Make sure to get yourself proper transportation. Rent yourself a car, the best option is an SUV. When you are a couple a Quad, or a motorcycle is also ok. Plus you’re buying yourself independence for the rest of the duration of your holiday.

 

When you did have some training lately, then this hike to the falls is pretty easy to do.



From Las Terrenas, follow the highway signage to El Limón. You’ll get accosted by a bunch of motoconchos asking you if you’re going to the Saltos. Ignore them, or tell them you’re going to Samaná. They’re just trying to get a commission for bringing you to a specific tour guide.  

As soon as you pull into the parking lot, you will be bombarded by locals looking to be your guide. Most tourists, however, opt to travel to the Limon waterfall on a horse. And that’s completely fine and for most of us adventurous enough. However, as you are like us, you do look forward to the activity and passes on the guided tour.

If you’re, say like a  “worrier”-tourist, you are happy to want to park your SUV or Quad at Santi’s and do the tour through them for RD$650 a person. The offer is a lunch including with the package, which by the way, is completely worth it. More important is that they hire and employ local guides, which we do like.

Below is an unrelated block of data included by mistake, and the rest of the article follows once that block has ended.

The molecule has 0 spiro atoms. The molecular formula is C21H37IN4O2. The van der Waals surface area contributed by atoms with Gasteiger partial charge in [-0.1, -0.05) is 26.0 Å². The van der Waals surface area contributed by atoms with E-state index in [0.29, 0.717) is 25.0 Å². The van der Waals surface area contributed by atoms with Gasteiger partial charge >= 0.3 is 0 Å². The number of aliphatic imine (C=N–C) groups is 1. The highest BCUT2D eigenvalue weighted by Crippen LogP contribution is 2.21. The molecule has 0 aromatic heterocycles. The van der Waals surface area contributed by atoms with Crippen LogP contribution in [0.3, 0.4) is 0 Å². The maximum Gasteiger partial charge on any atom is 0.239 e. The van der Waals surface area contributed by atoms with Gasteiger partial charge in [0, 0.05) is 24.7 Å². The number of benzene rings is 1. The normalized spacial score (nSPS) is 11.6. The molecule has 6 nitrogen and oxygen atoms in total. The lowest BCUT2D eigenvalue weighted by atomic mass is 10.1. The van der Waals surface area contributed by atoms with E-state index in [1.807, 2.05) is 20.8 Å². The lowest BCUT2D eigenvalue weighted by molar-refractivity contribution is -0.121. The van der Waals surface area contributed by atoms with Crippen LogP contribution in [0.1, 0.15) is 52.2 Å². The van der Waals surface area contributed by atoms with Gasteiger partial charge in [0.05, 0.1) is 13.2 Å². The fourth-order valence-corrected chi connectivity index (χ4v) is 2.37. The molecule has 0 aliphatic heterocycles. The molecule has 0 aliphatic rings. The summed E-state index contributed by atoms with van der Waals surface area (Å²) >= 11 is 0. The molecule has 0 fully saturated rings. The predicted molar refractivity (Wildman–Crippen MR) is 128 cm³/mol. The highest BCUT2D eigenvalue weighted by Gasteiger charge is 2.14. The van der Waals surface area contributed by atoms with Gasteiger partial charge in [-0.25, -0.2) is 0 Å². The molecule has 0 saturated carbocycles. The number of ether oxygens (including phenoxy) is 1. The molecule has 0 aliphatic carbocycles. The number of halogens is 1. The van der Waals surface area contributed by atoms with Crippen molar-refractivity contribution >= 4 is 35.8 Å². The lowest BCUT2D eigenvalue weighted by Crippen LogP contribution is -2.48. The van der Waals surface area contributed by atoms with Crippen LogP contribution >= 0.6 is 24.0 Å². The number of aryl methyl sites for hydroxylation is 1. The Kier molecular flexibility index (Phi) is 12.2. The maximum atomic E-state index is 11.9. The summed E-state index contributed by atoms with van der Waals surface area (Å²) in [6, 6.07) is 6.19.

Most however opt to travel to the Limon waterfalls on a horse. And that’s completely fine and for most of us adventurous enough. However, as you are like us, you do look forward to the activity and passes on the guided tour.


But if you do not want to smash dollars.  Or you just wanna be sure that every peso you spend will to the locals (which we highly commend you for), then take a right at this intersection, and just keep going until you see some “hand made” signs for the entrance of the park and the “ruta de cafe.”

See the enclosed image of Santi to make it find easier for you.  

Here definitely will be some locals who gladly tell you how and where to park your SUV or your Quad. And they can take you up to the falls.